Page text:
رایج ترین اصطلاحات انگلیسی: عبارات کاربردی برای ابراز ترس و ناامیدی
استفاده از اصطلاحات و عبارات مختلف به طبیعی تر جلوه کردن مکالمه شما کمک می کند. در این قسمت بخشی از رایج ترین اصطلاحات انگلیسی: عبارات کاربردی برای ابراز ترس و ناامیدی را برای شما آماده کرده ایم:
a bundle of nerves
If you say that someone is a bundle of nerves, you mean that they are extremely nervous.
NOTE: A bundle is a number of things that are tied or wrapped together.
Elaine admitted she was a bundle of nerves when she had to sing in front of the queen.
butterflies in your stomach
If you have butterflies in your stomach, you feel very nervous about something that you have to do.
Now I’ve qualified as a competitor, I’m starting to feel the butterflies in my stomach already.
NOTE: Butterflies is also used in many other structures and expressions with a similar meaning.
If a jockey says he doesn’t get butterflies down at the start, he’s telling lies.
frighten the life out of someone or scare the life out of someone
If someone or something frightens the life out of you or scares the life out of you, they frighten you very much. [INFORMAL]
It used to frighten the life out of me when they tried to jump on the moving train.
Further tests revealed that I needed major heart surgery. It scared the life out of me.
get cold feet or have cold feet
If you get cold feet or have cold feet about something you have planned to do, you become nervous about it and are not sure that you want to do it.
Leaving Ireland wasn’t easy and I had cold feet about it a couple of times.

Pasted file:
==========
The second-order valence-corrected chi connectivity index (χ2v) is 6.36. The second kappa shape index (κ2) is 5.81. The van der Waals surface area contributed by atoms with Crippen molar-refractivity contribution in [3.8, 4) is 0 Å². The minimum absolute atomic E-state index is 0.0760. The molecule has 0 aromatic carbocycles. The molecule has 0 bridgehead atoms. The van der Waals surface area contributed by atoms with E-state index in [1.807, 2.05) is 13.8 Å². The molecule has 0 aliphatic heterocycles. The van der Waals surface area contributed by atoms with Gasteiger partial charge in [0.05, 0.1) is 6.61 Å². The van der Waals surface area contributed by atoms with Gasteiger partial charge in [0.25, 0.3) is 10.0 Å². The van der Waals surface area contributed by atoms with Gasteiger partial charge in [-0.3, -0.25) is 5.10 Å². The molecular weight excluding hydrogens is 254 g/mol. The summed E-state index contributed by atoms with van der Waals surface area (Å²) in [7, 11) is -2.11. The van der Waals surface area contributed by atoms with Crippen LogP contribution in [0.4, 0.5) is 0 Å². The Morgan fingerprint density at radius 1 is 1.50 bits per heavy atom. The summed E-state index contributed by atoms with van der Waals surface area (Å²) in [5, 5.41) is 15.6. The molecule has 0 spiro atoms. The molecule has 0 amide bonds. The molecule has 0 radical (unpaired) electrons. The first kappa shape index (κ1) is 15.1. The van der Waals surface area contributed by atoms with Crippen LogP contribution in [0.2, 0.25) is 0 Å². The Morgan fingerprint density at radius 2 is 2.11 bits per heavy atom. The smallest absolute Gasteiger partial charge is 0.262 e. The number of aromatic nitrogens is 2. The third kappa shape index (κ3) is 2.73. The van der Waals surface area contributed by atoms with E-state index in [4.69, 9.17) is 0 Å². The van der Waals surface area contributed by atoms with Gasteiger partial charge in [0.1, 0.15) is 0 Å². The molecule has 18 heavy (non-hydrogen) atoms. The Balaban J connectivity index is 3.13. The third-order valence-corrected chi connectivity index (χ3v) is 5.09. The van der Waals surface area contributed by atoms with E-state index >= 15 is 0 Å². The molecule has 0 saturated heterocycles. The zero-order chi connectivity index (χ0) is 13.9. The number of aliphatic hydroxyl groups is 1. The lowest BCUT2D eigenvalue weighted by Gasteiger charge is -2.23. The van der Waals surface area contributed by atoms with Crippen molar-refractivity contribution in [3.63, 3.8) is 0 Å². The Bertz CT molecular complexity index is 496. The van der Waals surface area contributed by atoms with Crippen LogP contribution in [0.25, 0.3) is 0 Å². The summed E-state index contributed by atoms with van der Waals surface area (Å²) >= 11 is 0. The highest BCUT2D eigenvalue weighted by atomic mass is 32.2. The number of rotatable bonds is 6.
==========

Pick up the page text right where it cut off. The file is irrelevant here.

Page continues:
not get a word in edgeways
If you cannot get a word in edgeways in a conversation, you find it difficult to say anything because someone else is talking so much. [BRITISH]
For heaven’s sake, Sue, will you let me get a word in edgeways!
give someone the creeps
If someone or something gives you the creeps, they make you feel nervous or frightened. [INFORMAL]
That statue in my parents’ hallway always gave me the creeps.
jump out of your skin or nearly jump out of your skin
If you jump out of your skin or nearly jump out of your skin, you are suddenly very surprised or shocked by something.
The first time I heard shots I jumped out of my skin but now I hardly notice them.
I was concentrating so hard I nearly jumped out of my skin when there was a sudden knock on the door.
the last straw or the final straw
If you say that something is the last straw or the final straw, you mean It is the latest in a series of bad events and it makes you unable to deal with a situation any longer.
NOTE: The reference here is to an animal which is already carrying a great deal on its back and which collapses when one more thing is added.
The relationship had been in trouble for a while and Jack’s behaviour that night was just the final straw.
If someone is on edge, they are anxious and unable to relax.
She seemed a bit on edge the whole evening, which I decided was due to work stress.
Red tape is official rules and documents that seem unnecessary and cause delay.
NQTE: Lawyers and government officials used to tie documents together with red or pink tape.
After dealing with all the red tape and finally getting approval for the building, our funding has been cut.
scare someone out of their wits
If something or someone scares you out of your wits, they make you very frightened or worried.
Oh, I’m so glad you’re all right! You scared us out of our wits. We heard you had an accident.
NOTE: The verb frighten is sometimes used instead of scare.
The tree crashed through the conservatory, frightening me out of my wits.
be shaking like a leaf
If someone is shaking like a leaf, their body is shaking a lot, usually because they are very frightened.
I didn’t think about the danger at the time. Afterwards I was shaking like a leaf.
until you are blue in the face
If you say that someone can say or do something until they are blue in the face, you mean that however many times they say or do it, it will have no effect. [INFORMAL]
The president can issue orders until he is blue in the face, but no one will take any notice.